• Introduction
  • God
  • Man and the Universe
  • Salvation and the Afterlife
  • Morals
  • Worship
  • Introduction

    Buddhism arose out of atheistic strands of Hinduism current in India in the sixth century B.C. Gautama, called the Buddha ("Enlightened One"), is said to have discovered that both the life of luxury and the life of extreme asceticism were of no use in gaining spiritual freedom; thus he propounded the "Middle Way." His teaching, however, was to undergo many transformations.

    Buddhism became a great missionary religion and eventually all but died in its native India. The Mahayana school, which developed a grandiose cosmology and a pantheon of semi-deities, is to be found in China, Korea, and Japan; the Therevada school, which is more austere, flourishes in Sri Lanka (Ceylon), Burma, and southeast Asia. Zen is technically a Mahayana sect but has closer affinities with Therevada. All have their proponents in the West.

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    There is no absolute God in Buddhism, although many have interpreted Buddhism as a search for God. The Buddha did not deny the existence of God outright but said that the question of His existence "tends not to edification." That is, those seeking enlightenment need to concentrate on their own spiritual paths themselves rather than relying on an outside support.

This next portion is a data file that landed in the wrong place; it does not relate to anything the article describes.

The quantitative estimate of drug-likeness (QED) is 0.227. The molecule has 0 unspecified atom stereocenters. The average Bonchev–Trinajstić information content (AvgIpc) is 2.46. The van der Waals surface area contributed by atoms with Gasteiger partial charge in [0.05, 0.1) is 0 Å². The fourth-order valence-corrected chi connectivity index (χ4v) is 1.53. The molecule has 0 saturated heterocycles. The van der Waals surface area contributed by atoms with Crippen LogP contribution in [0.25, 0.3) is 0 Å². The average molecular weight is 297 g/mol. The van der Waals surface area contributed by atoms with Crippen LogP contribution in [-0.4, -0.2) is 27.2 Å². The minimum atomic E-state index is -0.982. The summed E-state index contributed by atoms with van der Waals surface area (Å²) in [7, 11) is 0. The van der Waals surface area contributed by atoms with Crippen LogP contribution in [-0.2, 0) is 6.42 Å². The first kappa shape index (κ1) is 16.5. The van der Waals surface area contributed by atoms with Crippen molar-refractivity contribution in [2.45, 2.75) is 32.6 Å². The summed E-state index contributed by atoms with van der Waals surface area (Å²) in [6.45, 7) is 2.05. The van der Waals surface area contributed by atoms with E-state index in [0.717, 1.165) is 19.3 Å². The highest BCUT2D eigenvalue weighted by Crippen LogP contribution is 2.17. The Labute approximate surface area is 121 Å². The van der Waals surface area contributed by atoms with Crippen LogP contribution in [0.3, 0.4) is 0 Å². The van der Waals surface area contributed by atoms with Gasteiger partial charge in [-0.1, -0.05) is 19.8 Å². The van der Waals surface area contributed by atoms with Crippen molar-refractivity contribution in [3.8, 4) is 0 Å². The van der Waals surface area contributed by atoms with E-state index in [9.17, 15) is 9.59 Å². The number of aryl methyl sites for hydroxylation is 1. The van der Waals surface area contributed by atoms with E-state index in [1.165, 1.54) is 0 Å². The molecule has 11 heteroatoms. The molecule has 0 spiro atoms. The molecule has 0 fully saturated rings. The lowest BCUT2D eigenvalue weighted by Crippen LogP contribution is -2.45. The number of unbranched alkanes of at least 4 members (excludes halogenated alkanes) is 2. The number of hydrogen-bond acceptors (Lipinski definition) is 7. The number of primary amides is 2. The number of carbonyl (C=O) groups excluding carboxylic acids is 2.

The Buddha did not claim divinity or even a divine source for his teachings. He saw himself as only an example to fellow monks and compared his teachings to a raft that should be left behind once the other side of the river has been reached.

    Many Buddhists believe the existence of suffering and evil in the world is evidence against belief in God.

    Although belief in an ultimate God is opposed by nearly all Buddhists, the Mahayana school developed notions of the Buddha as still existing for the sake of men and propounded the existence of many semi-divine beings, who came to be represented in art and have been revered in ways very similar to worship of Hindu gods.

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    Man and the Universe

    Both the beginning and the ultimate nature of the world are left unexplained by the Buddha--once again, those questions are not helpful to consider. The Mahayana school speculates unsystematically about a vast series of heavens, sort of half-way houses on the road to nirvana. But in the end even those heavens are illusory. Mahayanist teaching at least implies that the powers of the universe will see to it that all creatures will eventually find salvation.

    Buddhism does begin with an analysis of the world of appearances and especially of man. As with Hinduism, Buddhism sees the cycle of reincarnation as shot through with pain, largely because life is characterized by impermanence.

    The Buddha added the notion that all creatures, including man, are fictions: there is really no "self," only a series of occurrences that appear to be individual persons and things. Once the so-called person is broken down into his component parts and his different actions and attitudes analyzed during the course of time, it is seen that there is really nothing holding it all together. (The question of how there can be both reincarnation and striving for salvation without a self has occupied Buddhist philosophy from the start.) The notion of no self is difficult, and much effort is spent trying to grasp it fully.

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    Salvation and the Afterlife